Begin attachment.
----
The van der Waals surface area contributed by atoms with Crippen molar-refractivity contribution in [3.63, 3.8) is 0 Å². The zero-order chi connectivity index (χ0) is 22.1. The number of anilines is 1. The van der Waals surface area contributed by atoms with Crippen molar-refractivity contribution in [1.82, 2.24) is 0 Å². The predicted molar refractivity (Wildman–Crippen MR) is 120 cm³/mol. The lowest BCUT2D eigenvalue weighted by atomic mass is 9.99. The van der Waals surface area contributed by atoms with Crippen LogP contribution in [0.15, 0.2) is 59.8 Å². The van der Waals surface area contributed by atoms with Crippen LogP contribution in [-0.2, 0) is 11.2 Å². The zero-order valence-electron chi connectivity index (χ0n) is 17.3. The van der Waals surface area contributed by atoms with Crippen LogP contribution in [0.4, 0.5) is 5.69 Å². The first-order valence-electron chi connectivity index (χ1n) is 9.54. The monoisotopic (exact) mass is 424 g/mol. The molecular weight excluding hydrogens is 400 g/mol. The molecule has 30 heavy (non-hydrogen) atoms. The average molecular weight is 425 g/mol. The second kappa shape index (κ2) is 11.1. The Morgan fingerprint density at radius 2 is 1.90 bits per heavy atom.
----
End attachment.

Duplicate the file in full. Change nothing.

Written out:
The van der Waals surface area contributed by atoms with Crippen molar-refractivity contribution in [3.63, 3.8) is 0 Å². The zero-order chi connectivity index (χ0) is 22.1. The number of anilines is 1. The van der Waals surface area contributed by atoms with Crippen molar-refractivity contribution in [1.82, 2.24) is 0 Å². The predicted molar refractivity (Wildman–Crippen MR) is 120 cm³/mol. The lowest BCUT2D eigenvalue weighted by atomic mass is 9.99. The van der Waals surface area contributed by atoms with Crippen LogP contribution in [0.15, 0.2) is 59.8 Å². The van der Waals surface area contributed by atoms with Crippen LogP contribution in [-0.2, 0) is 11.2 Å². The zero-order valence-electron chi connectivity index (χ0n) is 17.3. The van der Waals surface area contributed by atoms with Crippen LogP contribution in [0.4, 0.5) is 5.69 Å². The first-order valence-electron chi connectivity index (χ1n) is 9.54. The monoisotopic (exact) mass is 424 g/mol. The molecular weight excluding hydrogens is 400 g/mol. The molecule has 30 heavy (non-hydrogen) atoms. The average molecular weight is 425 g/mol. The second kappa shape index (κ2) is 11.1. The Morgan fingerprint density at radius 2 is 1.90 bits per heavy atom.